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Archive for the month “March, 2016”

Essays Need Characters: Imagining Audience

Karley Miller, consultantDSCN3615

Fiction writers often struggle with writing stories that are “too close.” Many things can make a story too close—a protagonist they identify with, an event they’ve experienced and are now writing about—some element of autobiography. When writing about something they feel strongly about, or have experienced, writers often have difficulty removing themselves from their story. The end result is that their audience, oftentimes in workshop, can feel that the story is autobiographical. Stories that are too close to their author fail to do what we expect of a story—build tension, have an arc, et cetera.

But why?

Let’s say my grandmother recently died, and I’m torn up about it, so I decide to write a story about her funeral. I think it’s a great story idea because the death of my grandma certainly moved me, so it will surely move others as well. I write my story, and end it with a scene between my protagonist and her father (because I don’t know where I should end it, and my dad did say something uncommonly nice on that day, which moved me to tears).

My workshop day arrives, and the class fixates on the fact that the story wasn’t as much about the funeral, and my protagonist’s relationship with her grandmother, as it was about my protagonist’s relationship with her father. No one can understand why it takes place entirely in a funeral home, instead of somewhere that the father-daughter issues can be resolved.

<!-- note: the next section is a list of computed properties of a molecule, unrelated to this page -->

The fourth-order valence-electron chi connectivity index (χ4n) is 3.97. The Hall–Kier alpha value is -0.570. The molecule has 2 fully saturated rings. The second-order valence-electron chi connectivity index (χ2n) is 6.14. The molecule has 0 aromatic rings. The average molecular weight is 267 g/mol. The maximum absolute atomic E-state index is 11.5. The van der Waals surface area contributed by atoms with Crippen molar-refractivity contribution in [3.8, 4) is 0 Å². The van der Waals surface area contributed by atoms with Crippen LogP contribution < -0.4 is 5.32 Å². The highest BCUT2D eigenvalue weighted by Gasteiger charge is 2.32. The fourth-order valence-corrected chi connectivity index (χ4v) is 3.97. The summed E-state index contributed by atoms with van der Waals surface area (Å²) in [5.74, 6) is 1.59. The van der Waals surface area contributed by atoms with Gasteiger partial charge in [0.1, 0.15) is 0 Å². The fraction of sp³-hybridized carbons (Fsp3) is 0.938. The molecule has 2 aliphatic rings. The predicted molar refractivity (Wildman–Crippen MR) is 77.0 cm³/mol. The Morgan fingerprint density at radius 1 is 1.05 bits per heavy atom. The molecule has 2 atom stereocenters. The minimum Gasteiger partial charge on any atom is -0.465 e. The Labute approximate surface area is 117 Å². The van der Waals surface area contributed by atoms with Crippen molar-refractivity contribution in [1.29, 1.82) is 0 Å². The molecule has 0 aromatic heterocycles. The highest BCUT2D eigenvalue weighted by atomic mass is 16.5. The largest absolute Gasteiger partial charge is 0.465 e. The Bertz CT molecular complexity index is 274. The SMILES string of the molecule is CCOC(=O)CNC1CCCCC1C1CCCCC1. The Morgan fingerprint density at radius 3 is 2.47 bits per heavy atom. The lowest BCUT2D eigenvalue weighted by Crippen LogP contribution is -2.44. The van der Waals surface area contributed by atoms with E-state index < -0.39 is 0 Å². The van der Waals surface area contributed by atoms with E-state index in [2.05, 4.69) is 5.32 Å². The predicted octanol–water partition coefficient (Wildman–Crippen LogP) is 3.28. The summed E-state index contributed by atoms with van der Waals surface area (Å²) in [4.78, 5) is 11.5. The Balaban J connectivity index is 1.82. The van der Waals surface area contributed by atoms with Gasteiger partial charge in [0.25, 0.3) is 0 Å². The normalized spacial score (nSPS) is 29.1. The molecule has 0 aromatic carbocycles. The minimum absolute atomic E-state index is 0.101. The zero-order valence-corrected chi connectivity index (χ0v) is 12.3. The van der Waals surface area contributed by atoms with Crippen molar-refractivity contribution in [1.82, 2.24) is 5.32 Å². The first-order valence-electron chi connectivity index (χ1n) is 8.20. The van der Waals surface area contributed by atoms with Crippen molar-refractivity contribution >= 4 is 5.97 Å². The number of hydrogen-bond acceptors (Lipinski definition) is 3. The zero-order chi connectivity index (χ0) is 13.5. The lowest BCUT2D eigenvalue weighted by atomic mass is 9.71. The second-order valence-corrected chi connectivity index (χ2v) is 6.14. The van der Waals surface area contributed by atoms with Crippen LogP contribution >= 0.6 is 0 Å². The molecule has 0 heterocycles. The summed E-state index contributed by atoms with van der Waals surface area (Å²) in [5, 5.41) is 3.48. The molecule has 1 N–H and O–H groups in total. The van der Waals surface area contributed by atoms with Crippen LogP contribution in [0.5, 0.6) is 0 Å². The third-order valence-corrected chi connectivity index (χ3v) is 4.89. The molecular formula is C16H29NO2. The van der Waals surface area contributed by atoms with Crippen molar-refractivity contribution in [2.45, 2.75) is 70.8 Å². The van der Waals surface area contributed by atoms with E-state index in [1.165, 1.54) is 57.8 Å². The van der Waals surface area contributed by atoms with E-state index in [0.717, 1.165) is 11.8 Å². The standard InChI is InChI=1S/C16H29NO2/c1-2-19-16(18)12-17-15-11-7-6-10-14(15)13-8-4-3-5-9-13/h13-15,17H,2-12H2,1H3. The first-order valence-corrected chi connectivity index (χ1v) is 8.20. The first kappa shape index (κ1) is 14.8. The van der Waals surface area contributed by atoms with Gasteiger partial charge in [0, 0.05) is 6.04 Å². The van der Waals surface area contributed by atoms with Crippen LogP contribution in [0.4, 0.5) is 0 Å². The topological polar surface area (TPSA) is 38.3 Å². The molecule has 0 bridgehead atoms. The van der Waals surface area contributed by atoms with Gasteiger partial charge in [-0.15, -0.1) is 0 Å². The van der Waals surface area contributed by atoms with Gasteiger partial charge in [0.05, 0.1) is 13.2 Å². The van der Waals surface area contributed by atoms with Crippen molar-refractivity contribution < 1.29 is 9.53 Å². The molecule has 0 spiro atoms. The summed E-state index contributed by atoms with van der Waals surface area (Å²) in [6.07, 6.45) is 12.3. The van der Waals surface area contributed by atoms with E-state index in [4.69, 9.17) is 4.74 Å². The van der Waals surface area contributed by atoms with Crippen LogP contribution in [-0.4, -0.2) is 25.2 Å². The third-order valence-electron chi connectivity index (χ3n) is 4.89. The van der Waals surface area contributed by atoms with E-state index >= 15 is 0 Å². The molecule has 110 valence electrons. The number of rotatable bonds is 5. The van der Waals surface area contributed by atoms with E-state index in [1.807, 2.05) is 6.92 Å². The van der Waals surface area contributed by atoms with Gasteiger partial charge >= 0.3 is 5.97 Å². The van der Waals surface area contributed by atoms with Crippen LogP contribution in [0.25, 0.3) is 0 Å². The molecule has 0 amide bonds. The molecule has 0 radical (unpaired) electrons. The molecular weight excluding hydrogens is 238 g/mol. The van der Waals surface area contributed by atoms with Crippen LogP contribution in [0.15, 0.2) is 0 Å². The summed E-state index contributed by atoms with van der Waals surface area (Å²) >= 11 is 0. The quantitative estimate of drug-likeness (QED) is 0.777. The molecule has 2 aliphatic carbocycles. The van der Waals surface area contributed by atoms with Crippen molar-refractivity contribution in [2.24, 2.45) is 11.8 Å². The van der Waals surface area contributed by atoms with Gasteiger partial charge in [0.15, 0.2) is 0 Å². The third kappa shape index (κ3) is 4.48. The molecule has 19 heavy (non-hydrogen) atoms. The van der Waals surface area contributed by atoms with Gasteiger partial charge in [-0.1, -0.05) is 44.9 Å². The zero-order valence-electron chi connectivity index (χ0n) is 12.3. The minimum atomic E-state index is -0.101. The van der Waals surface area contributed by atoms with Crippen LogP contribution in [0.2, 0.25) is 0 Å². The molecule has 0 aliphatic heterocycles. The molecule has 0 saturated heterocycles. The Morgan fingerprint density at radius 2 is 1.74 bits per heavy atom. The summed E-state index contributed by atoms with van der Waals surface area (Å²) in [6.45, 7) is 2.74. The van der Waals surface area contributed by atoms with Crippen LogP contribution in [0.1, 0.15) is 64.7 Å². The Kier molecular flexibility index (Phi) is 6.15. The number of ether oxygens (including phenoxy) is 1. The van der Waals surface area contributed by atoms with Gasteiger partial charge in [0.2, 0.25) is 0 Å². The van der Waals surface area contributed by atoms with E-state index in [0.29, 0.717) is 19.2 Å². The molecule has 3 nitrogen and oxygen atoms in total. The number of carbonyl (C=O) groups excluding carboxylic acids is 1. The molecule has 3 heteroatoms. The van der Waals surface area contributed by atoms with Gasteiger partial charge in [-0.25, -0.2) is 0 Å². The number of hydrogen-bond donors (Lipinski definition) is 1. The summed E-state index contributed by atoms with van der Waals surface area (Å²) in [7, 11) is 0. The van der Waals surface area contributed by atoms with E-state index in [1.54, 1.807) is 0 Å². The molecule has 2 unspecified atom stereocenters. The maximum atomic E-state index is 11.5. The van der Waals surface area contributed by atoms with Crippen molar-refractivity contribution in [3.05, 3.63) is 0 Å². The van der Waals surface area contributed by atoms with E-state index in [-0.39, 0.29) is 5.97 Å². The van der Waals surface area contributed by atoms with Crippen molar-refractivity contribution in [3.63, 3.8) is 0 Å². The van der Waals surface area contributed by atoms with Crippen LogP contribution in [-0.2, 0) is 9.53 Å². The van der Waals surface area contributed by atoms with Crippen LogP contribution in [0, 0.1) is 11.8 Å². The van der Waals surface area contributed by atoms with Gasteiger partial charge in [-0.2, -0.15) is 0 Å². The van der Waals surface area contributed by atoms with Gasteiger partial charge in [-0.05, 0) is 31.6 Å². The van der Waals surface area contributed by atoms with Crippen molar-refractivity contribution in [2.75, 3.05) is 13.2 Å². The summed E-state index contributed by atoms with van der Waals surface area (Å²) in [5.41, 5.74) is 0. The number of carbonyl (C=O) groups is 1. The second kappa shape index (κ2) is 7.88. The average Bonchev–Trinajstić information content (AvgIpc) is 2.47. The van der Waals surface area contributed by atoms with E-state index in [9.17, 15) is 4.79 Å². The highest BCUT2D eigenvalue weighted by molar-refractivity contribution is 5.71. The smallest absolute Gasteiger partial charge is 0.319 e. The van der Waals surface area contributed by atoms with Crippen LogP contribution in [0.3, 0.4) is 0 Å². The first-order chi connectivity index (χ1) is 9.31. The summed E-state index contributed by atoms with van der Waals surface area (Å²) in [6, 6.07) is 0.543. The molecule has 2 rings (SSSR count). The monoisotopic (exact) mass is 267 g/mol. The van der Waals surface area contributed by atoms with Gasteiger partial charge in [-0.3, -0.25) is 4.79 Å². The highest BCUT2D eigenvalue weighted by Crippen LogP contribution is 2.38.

This is embarrassing to me because I don’t get along very well with my father but didn’t think it came across in my fiction. I hadn’t considered that other people have experienced funerals in all sorts of ways, and that just because I thought an interaction between the protagonist and her father, at her grandma’s funeral, would be moving (because that had been my experience), it doesn’t mean that my audience will find it so. I was too close to the story to see that the scene didn’t belong.

Oftentimes, fiction writers remedy this issue of closeness by making their protagonist someone who is obviously not them (for example—I once made my female protagonist 5’ 11”; I am not 5’ 11”), which allows for distance. However, the issue is really one of audience—and is applicable to all sorts of writing, particularly analytical essays.

Had I kept the audience of my story in mind, and not just written what I, personally, found cathartic, I may have been able to write a better story—one that moved my audience and didn’t reveal my personal issues. Likewise, when writing an essay in which you are instructed to take a side, or do an analysis, it is best to keep audience in mind. If your essay is fueled by a personal bias, and not by a fair assessment of the material, your audience will know.

So how do you remedy this?

Because you have no protagonist to reimagine, I would suggest inventing a character for yourself—one that might come from a totally different background, and have a different bias toward the material you’re working with. Imagine this person reading your essay; would they see an analysis, or you?


The Narrative Arc: Where Storytelling Meets Professional Writing

DSCN3636Emily Blair, consultant